Updated Feb 11, 2017
The importance of presentation skills
It is very sad that so many influential, bright minded presenters with a deep expertise in their fields lose their audiences due to their poor presentation skills. It is also about respect for the audience. People pay a lot of money and travel from far away to attend conferences, so their time should not be wasted. Both the organizers and the presenters need to do everything they can to add value to the audience, so here are some useful tips.
.Advice for speakers
- Think carefully before the event: what does this audience want to hear? Hint: they are not interested in hearing how great you or your company are, they want to learn new things that can make THEM more successful.
- Find a story about people (yourself and others) that illustrates your message and tell it with passion.
Storytelling always beats lectures!
- Start by urging the audience not to take notes, say that you will post your presentation summary online immediately afterwards. Your presentation summary should not be all your slides. Instead, put together three (maximum 3!) slides that explain your key messages with pictures and very short texts.
- Keep an eye contact with the audience, and move around the stage, don’t hold on to the speaker stand! Use a remote clicker to control your presentation. Remember that 70% of your communication is in your body language!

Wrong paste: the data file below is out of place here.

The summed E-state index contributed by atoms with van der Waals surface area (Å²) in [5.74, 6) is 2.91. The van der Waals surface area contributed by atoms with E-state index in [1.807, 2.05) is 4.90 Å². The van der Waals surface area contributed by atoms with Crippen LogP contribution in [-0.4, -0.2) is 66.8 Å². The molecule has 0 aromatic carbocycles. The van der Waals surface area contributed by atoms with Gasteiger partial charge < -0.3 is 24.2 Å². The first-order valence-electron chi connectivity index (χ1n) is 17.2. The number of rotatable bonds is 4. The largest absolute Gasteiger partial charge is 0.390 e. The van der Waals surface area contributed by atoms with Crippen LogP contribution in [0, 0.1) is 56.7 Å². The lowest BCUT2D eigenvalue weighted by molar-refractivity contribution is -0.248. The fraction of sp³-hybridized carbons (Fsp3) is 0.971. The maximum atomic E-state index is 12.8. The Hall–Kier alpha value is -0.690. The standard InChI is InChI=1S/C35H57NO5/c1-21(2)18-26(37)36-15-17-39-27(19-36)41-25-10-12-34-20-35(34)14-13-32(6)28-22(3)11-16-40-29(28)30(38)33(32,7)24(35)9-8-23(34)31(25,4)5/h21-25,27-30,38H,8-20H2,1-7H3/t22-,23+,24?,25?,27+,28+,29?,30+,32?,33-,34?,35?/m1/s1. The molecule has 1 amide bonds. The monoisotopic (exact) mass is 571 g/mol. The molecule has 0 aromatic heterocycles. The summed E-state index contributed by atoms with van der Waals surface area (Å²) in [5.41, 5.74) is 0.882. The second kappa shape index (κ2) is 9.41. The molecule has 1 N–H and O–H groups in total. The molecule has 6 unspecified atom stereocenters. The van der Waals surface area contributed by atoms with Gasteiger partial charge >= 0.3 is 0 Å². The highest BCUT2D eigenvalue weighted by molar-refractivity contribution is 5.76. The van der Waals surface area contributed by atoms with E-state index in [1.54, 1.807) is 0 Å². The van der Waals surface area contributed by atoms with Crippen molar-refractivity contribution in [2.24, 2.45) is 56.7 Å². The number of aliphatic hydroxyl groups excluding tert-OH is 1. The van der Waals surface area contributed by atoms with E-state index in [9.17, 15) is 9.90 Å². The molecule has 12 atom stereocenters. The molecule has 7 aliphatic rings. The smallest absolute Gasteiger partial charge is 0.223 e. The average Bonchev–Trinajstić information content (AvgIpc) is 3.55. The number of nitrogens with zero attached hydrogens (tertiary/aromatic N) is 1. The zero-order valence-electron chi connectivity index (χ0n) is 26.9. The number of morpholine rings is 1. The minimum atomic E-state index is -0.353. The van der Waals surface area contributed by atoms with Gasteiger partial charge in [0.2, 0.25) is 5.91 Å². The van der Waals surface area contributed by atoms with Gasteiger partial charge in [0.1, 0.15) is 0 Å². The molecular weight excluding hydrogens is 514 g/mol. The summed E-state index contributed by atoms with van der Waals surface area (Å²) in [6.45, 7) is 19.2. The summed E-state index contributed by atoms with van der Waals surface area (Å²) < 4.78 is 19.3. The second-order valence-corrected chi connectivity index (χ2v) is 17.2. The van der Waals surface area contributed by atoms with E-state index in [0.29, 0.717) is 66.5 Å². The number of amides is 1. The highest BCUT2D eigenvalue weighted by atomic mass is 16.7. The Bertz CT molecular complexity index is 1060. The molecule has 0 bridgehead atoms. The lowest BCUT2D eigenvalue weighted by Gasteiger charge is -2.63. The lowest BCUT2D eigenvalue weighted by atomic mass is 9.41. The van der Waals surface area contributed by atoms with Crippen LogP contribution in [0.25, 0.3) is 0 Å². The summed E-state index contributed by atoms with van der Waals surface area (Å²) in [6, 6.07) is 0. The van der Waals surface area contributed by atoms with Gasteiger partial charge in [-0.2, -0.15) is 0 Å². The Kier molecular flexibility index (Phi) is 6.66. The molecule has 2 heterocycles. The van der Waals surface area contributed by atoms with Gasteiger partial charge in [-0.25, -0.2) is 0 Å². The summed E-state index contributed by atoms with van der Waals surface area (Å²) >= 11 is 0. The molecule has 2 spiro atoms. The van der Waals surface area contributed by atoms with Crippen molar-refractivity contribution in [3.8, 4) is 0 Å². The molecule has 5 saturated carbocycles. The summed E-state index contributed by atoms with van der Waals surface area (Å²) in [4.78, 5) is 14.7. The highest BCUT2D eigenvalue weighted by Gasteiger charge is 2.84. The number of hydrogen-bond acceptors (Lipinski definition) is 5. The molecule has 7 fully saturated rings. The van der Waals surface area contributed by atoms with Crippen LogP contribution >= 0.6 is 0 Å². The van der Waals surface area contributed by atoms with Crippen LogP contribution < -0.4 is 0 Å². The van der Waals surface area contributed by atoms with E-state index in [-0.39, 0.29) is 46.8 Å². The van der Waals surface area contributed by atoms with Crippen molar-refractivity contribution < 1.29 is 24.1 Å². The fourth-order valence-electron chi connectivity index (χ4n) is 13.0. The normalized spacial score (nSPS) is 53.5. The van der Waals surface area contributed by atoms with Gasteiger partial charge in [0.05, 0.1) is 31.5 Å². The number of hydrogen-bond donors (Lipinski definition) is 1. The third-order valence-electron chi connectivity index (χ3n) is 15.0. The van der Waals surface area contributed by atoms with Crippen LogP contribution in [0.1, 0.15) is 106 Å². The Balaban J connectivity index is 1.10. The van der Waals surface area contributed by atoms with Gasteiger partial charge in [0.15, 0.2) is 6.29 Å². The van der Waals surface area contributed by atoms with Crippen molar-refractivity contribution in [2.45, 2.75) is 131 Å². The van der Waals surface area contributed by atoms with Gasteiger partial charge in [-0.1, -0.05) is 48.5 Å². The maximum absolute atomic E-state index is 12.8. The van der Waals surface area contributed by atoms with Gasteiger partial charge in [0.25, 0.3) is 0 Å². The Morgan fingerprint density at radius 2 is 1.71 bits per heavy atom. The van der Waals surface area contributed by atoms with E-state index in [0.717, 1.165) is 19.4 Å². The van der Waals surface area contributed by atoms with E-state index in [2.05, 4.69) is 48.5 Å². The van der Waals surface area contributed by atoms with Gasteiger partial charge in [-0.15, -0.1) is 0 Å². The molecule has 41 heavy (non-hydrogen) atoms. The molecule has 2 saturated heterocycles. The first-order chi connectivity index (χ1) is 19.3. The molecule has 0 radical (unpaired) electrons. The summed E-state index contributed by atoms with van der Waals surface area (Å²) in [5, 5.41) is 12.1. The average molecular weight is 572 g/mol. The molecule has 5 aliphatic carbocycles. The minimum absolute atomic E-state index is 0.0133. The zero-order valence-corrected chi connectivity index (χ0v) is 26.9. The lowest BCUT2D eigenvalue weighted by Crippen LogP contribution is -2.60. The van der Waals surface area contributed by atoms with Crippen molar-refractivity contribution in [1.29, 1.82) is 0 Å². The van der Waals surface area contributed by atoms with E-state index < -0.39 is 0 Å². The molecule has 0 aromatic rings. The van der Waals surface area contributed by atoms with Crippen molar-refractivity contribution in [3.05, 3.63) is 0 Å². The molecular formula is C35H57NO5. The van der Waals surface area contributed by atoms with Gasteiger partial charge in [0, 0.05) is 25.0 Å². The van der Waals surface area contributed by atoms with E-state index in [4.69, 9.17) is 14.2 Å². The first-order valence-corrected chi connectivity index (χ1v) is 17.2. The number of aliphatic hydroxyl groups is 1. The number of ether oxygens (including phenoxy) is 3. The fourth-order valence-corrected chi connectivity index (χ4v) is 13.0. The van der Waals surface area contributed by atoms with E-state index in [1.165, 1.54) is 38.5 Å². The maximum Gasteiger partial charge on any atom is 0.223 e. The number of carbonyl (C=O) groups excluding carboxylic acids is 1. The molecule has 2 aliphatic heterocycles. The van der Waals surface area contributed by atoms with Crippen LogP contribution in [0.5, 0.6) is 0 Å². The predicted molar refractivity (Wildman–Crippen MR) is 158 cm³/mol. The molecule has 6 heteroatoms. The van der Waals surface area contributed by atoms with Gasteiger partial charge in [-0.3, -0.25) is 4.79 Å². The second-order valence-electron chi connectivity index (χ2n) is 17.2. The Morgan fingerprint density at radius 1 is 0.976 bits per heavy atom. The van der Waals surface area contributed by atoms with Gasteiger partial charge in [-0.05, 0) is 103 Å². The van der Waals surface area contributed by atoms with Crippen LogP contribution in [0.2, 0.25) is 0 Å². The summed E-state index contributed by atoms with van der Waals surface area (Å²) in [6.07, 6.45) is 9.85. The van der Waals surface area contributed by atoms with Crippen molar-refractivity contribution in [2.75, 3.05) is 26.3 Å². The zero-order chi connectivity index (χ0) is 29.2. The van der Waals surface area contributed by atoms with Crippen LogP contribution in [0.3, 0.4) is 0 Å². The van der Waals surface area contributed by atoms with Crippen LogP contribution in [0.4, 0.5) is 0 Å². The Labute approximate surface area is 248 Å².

- Engage the audience during your talk, at least every 10 minutes. For example by letting them vote on a question with their hands or green/red cards or mentometers.
- Speak slowly to enable the audience to take in what you are saying and increase their understanding, it also gives you more respect. Never try to cram a 30-minute speech into a 20-minute time slot, that is a big no-no!
- Be visual, use pictures and videos that illustrate your points. Read my lips: less text, more visuals! You can do great presentations without any visuals, but then you have to me a master storyteller.
- Design the slides so that they are easy to see from the back of the room. This means very big text sizes and images that fill the whole screen. The classic mistake is to sit in front of your computer screen and to design the slides for that short distance, so step back 2-3 meters and see if you still can see everything. Also, avoid using borders, they are just wasted space. There are never any borders around the movie at the cinema.